The interface between prediction and prophecy is a challenging place, demanding shrewd analysis and a mind open to possibility. Understanding how short-term prediction can turn into long-term prophecy reminds us of how easy it is to make blanket statements that are invalidated as new knowledge becomes available. Think of Albert Michelson’s address at the University of Chicago in 1894, when he argued that “The more important fundamental laws and facts of physical science have all been discovered, and these are now so firmly established that the possibility of their ever being supplanted in consequence of new discoveries is exceedingly remote… Our future discoveries must be looked for in the sixth place of decimals.”

Thus the view from 1894, with quantum theory and relativity looming in the near future. Deutsch would say that the physics of that year was not able to predict the content of its successors, that in fact it was not capable even of imagining the kind of changes quantum theory and relativity would bring. Comments like Michelson’s should keep us humble as we look ahead.


Millis makes much the same point in Mike Wall’s article. He’s been describing the kind of technologies under investigation for advanced propulsion, which include nuclear fusion, solar and beamed-energy sails, antimatter engines and interstellar ramjets. But as he tells Wall, none of these alternatives other than solar sails are even close to being flight-ready. Even the sails we’ve launched are experimental and far smaller than what would be needed for interstellar flight, nor have we any experience in accelerating actual sails in space through beamed energy.

But we want to move forward, and Millis thus advocates “a reasonable portfolio, a small amount spread over everything from the seemingly simple solar sails to the seemingly impossible faster-than-light [engines], and the things in between.” The goal should be to move forward through a series of achievable milestones to build momentum and attract funding. Or as Lao Tzu once put it, “You accomplish the great task by a series of small steps.”

Image: Interstellar researcher and Tau Zero founder Marc Millis.

We don’t know which propulsion option will be the one to take us to the stars, but as Deutsch would remind us, we don’t even know whether the one that actually succeeds is on our current list, because we may not have conceived of it yet. Something the philosopher Karl Popper once said sticks with me. This is from his The Myth of the Framework (Routledge, 1996):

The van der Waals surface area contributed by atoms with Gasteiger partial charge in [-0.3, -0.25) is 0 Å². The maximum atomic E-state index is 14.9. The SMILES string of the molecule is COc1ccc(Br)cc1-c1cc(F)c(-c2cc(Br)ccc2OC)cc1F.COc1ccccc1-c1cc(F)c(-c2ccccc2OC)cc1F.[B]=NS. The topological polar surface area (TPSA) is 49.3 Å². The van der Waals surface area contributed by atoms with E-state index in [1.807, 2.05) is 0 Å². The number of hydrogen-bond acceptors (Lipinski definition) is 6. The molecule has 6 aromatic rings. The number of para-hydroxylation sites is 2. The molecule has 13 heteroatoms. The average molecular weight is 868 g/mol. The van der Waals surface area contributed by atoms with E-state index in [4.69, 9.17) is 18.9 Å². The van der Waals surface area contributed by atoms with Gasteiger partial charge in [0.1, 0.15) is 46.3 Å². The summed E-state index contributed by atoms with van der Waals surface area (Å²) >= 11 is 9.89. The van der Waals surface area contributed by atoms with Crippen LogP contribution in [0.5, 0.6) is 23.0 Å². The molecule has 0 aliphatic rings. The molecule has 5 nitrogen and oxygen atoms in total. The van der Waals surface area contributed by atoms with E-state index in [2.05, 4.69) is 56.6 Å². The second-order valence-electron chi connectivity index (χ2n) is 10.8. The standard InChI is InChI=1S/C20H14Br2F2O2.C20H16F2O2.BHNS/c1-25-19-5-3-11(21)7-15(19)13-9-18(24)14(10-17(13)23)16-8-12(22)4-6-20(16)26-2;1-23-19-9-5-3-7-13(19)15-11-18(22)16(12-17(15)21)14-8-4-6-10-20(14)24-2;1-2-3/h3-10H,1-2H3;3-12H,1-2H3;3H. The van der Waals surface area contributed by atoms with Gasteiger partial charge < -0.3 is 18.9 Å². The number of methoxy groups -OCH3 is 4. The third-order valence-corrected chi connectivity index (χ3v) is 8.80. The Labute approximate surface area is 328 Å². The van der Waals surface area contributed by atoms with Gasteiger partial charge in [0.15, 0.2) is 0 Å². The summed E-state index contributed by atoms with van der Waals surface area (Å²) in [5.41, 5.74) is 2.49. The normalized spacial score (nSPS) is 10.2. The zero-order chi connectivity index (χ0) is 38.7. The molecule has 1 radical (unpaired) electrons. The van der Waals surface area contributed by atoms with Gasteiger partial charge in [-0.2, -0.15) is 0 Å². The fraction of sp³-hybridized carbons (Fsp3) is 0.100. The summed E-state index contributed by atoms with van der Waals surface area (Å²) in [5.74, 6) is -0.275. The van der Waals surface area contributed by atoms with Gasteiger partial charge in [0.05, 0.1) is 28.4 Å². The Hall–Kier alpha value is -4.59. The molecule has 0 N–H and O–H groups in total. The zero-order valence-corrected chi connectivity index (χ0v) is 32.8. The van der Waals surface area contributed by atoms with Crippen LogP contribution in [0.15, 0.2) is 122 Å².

The possibilities that lie in the future are infinite. When I say ‘It is our duty to remain optimists,’ this includes not only the openness of the future but also that which all of us contribute to it by everything we do: we are all responsible for what the future holds in store. Thus it is our duty, not to prophesy evil but, rather, to fight for a better world.


Comments on this entry are closed.

  • Alex Tolley July 10, 2013, 10:13

    ““I think a lot of people tend to overestimate what we can accomplish in the short term, in the next five to 10 years. But they also vastly underestimate what we can accomplish in the long term, decades or a century from now.””

    Pretty much what Clarke said in Profiles of the Future?. The reason is that humans have difficulty thinking in exponential or geometric progression. For example, I have been quite astounded at the rapid improvement in speed and cost of gene sequencing. I suspect that most commentators underestimate the likely development and impact of 3-D printing and related technologies (unless they are indulging in breathless hype).

    “…Albert Michelson’s address at the University of Chicago in 1894…”

    His timing was impeccably poor. Next year Roentgen discovered x-rays and 4 years later, the Curies discovered Radium. Is physics in a similar position today with the standard model, yet with unexplained (AFAIK) phenomena like dark energy?

  • Mark July 10, 2013, 12:49

    “The growth of knowledge cannot change that fact. On the contrary, it contributes strongly to it: the ability of scientific theories to predict the future depends on the reach of their explanations, but no explanation has enough reach to predict the content of its own successors …”

    I don’t think scientific theories predict the future, at best, they hope to predict the outcome of observations of the processes encompassed by the theory.

  • Astronist July 11, 2013, 4:00